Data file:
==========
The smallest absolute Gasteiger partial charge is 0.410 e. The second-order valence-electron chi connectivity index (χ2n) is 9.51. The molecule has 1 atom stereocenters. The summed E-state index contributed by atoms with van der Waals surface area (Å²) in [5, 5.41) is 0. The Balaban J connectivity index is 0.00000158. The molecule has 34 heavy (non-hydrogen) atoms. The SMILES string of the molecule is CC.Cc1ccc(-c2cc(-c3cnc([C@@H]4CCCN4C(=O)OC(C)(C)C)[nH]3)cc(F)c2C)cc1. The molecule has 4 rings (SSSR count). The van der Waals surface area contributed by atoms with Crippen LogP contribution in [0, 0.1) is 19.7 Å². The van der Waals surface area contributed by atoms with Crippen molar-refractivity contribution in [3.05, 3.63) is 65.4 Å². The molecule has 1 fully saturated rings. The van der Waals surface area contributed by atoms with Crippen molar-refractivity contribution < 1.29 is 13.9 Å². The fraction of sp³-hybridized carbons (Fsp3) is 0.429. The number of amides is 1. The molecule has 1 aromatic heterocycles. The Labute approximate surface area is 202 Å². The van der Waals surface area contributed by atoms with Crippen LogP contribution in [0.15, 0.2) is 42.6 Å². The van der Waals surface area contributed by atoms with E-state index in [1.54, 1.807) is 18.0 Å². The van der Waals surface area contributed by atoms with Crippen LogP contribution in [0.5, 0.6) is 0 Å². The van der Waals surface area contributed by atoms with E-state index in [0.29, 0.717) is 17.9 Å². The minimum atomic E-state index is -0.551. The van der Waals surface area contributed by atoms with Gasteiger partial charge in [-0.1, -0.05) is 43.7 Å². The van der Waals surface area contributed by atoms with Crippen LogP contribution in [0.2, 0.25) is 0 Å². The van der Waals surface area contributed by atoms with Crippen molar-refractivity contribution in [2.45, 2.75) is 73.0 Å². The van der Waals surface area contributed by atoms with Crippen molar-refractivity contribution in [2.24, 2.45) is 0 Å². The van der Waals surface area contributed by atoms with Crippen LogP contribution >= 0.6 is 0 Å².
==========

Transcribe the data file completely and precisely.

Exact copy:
The smallest absolute Gasteiger partial charge is 0.410 e. The second-order valence-electron chi connectivity index (χ2n) is 9.51. The molecule has 1 atom stereocenters. The summed E-state index contributed by atoms with van der Waals surface area (Å²) in [5, 5.41) is 0. The Balaban J connectivity index is 0.00000158. The molecule has 34 heavy (non-hydrogen) atoms. The SMILES string of the molecule is CC.Cc1ccc(-c2cc(-c3cnc([C@@H]4CCCN4C(=O)OC(C)(C)C)[nH]3)cc(F)c2C)cc1. The molecule has 4 rings (SSSR count). The van der Waals surface area contributed by atoms with Crippen LogP contribution in [0, 0.1) is 19.7 Å². The van der Waals surface area contributed by atoms with Crippen molar-refractivity contribution in [3.05, 3.63) is 65.4 Å². The molecule has 1 fully saturated rings. The van der Waals surface area contributed by atoms with Crippen molar-refractivity contribution < 1.29 is 13.9 Å². The fraction of sp³-hybridized carbons (Fsp3) is 0.429. The number of amides is 1. The molecule has 1 aromatic heterocycles. The Labute approximate surface area is 202 Å². The van der Waals surface area contributed by atoms with Crippen LogP contribution in [0.15, 0.2) is 42.6 Å². The van der Waals surface area contributed by atoms with E-state index in [1.54, 1.807) is 18.0 Å². The van der Waals surface area contributed by atoms with Crippen LogP contribution in [0.5, 0.6) is 0 Å². The van der Waals surface area contributed by atoms with E-state index in [0.29, 0.717) is 17.9 Å². The minimum atomic E-state index is -0.551. The van der Waals surface area contributed by atoms with Gasteiger partial charge in [-0.1, -0.05) is 43.7 Å². The van der Waals surface area contributed by atoms with Crippen LogP contribution in [0.2, 0.25) is 0 Å². The van der Waals surface area contributed by atoms with Crippen molar-refractivity contribution in [2.45, 2.75) is 73.0 Å². The van der Waals surface area contributed by atoms with Crippen molar-refractivity contribution in [2.24, 2.45) is 0 Å². The van der Waals surface area contributed by atoms with Crippen LogP contribution >= 0.6 is 0 Å².